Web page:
Other than the eliminations of Atiqah Hassan and Erna Ellieyana whom I felt were more than justified, I found the results slightly unkind towards Fadzli Jani and Farid Azhar, who were also eliminated in their respective episodes. But Group A‘s male contestants were technically strong to begin with and I think Fadzli was let down by his hosting segment. I had expected Faiz to be eliminated as I did not see him doing his best for both the hosting and X-Factor rounds. His only saving grace, and this proved to be very crucial, was him entering the second round of the Bestari segment and answering that one last question which Amyrah probably gave way to her fellow competitors to answer, so as not to make them look bad. Farid on the contrary, did not manage to enter the second round. Hence this is why it is paramount that they do their best for every challenge they pit themselves in, as their consolidated marks from all the segments will eventually be the deciding factors. It is not all doom and gloom for the eight eliminated contestants as they still have the upcoming Wildcard episode later tonight to give off their best. However, only two will advance to the semi-finals. I already have in mind who will progress based on their performances this past month. I just hope the rest will up their game and prove me wrong, even though I will not mention who or if you guys already have an inkling who I have in mind.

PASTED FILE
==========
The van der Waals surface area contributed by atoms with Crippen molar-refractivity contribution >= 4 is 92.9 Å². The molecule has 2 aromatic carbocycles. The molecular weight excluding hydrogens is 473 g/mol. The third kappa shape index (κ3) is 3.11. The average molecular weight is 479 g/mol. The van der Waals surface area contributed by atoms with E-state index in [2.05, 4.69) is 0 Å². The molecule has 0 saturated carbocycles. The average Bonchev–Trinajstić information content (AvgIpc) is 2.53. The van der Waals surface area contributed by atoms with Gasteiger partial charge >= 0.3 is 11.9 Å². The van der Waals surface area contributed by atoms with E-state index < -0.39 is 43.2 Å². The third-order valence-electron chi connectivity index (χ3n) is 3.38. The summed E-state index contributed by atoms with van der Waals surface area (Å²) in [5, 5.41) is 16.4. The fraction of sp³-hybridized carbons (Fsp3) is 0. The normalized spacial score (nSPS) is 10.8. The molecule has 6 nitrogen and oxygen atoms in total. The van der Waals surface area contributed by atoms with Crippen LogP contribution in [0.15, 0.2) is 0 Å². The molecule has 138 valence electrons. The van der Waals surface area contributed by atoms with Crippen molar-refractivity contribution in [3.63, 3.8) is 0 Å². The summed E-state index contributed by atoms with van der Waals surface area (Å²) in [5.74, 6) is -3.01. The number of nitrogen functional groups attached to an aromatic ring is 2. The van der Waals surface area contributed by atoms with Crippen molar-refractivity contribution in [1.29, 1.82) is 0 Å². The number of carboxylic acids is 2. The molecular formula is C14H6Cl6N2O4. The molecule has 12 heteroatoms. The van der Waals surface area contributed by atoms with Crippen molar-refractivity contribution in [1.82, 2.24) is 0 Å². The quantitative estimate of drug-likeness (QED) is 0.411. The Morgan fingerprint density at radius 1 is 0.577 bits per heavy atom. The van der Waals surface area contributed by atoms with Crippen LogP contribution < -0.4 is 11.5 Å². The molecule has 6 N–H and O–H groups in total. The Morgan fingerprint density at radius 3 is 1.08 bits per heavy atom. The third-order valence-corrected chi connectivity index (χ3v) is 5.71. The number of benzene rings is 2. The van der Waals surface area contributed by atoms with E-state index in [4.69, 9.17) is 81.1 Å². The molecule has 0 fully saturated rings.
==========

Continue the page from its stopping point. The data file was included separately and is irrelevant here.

Erna Ellieyana and Farid Azhar were still able to smile upon their elimination as they will get a reprieve in the Wildcard episode…